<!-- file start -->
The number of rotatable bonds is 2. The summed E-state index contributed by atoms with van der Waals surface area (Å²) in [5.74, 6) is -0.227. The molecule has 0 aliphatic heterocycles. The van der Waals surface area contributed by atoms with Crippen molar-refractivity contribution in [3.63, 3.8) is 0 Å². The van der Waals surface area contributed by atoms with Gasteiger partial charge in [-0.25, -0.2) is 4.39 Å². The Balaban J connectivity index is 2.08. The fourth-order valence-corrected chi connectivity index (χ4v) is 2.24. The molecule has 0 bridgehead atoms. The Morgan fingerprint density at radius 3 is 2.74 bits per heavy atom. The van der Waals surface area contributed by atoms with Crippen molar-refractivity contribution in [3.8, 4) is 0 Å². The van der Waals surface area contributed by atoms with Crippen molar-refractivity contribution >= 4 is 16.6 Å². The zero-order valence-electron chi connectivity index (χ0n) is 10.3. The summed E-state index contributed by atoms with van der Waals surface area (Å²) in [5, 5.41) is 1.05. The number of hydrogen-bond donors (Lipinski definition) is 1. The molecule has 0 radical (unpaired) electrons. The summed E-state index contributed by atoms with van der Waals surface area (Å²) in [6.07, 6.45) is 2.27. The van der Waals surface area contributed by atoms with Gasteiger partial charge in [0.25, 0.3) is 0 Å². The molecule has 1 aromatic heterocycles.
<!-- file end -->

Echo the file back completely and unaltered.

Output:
The number of rotatable bonds is 2. The summed E-state index contributed by atoms with van der Waals surface area (Å²) in [5.74, 6) is -0.227. The molecule has 0 aliphatic heterocycles. The van der Waals surface area contributed by atoms with Crippen molar-refractivity contribution in [3.63, 3.8) is 0 Å². The van der Waals surface area contributed by atoms with Gasteiger partial charge in [-0.25, -0.2) is 4.39 Å². The Balaban J connectivity index is 2.08. The fourth-order valence-corrected chi connectivity index (χ4v) is 2.24. The molecule has 0 bridgehead atoms. The Morgan fingerprint density at radius 3 is 2.74 bits per heavy atom. The van der Waals surface area contributed by atoms with Crippen molar-refractivity contribution in [3.8, 4) is 0 Å². The van der Waals surface area contributed by atoms with Crippen molar-refractivity contribution >= 4 is 16.6 Å². The zero-order valence-electron chi connectivity index (χ0n) is 10.3. The summed E-state index contributed by atoms with van der Waals surface area (Å²) in [5, 5.41) is 1.05. The number of hydrogen-bond donors (Lipinski definition) is 1. The molecule has 0 radical (unpaired) electrons. The summed E-state index contributed by atoms with van der Waals surface area (Å²) in [6.07, 6.45) is 2.27. The van der Waals surface area contributed by atoms with Gasteiger partial charge in [0.25, 0.3) is 0 Å². The molecule has 1 aromatic heterocycles.